Please note: This blog post isn’t about any political candidate, party or campaign.
Over the last few weeks, I watched both the Republican and the Democratic National Conventions. Throughout the broadcasts, one question kept running through my mind – “Who was the lucky company that got the contract to print all those signs?”
Almost every new speaker meant another set of signs for the attendees. Some speakers had multiple themes, which meant multiple signs with different messages. Each convention had about 50,000 attendees. With just one sign per attendee over 4 nights, that’s 400,000 printed signs.
Less than a week later, my mailbox is being filled with letters from both camps. I’m an independent – or “unenrolled”– voter, so I belong to neither party. Anyone cross-referencing mailing lists will find it’s difficult to fit me into a specific profile. I’m a small business owner. A veteran and a member of the American Legion. A proud supporter of the Southern Poverty Law Center. I’ve voted for Republicans and Democrats. So everyone tries to get my vote and my campaign contribution.
While some people may complain about direct mail, especially political fundraising mail, I love it. Yes, I maintain a presence on social media – beginning with this blog. I’m also on LinkedIn, Twitterand Facebook. And while I try to curate feeds that provide multiple perspectives and opinions, I know that my personal bias impacts my choices. But the U.S. Postal Service (USPS) makes sure that I receive different viewpoints.
The USPS realizes how important their role is during this election, and has developed a strategy for maximizing the use of direct mail. Beginning last year, Jim Cochrane, USPS Chief Marketing Officer, put together a team to reach out to candidates and election officials. A special website, Deliver the Win, was launched to explain how campaigns can best use mail to reach out to potential voters. Including the ever-elusive millennials.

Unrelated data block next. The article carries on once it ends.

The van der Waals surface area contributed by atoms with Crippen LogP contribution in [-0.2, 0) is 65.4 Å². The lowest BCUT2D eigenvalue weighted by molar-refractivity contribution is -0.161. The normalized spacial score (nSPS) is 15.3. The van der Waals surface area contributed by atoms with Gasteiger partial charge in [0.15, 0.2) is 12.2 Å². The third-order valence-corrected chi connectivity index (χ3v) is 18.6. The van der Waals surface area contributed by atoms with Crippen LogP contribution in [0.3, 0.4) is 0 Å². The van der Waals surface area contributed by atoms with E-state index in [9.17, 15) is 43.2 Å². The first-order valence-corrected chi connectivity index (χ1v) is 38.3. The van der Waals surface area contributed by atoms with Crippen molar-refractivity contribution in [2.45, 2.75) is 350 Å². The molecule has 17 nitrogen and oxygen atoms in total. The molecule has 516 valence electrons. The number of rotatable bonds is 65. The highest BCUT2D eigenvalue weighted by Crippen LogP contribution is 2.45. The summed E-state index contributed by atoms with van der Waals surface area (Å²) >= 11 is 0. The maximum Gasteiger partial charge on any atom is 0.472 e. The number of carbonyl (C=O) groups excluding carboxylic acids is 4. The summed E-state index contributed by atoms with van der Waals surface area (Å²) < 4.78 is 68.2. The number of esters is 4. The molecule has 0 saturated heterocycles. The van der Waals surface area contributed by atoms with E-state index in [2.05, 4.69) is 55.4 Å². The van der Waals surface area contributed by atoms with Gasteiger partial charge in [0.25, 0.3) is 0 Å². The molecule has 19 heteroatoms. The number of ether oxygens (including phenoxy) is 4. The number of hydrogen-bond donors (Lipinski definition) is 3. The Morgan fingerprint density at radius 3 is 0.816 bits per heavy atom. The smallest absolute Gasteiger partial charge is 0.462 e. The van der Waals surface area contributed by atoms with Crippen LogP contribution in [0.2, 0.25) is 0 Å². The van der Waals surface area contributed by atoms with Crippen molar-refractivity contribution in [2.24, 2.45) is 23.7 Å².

At the same time, more states are moving to vote-by-mail. The regulations differ by state, while the ballots are unique to each voting authority – either county or municipality. Many laws refer to postmarks, which may, or may not be applied by the USPS. In a close race, these votes may decide elections. David Williams, USPS Chief Operating Officer, has stated he’ll use the lessons learned during the way they successfully handled the high-volume 2015 Christmas season to meet the challenge. With the world watching, there will be no tolerance for error. Or delays.
Successful campaigns – political and marketing – understand the importance of multimedia communication. Supporters and customers respond differently to different types of messages. Savvy marketers don’t choose physical OR electronic interactions they choose physical AND electronic exchanges.
The 2016 election demonstrates the importance of print and mail in the marketplace of ideas.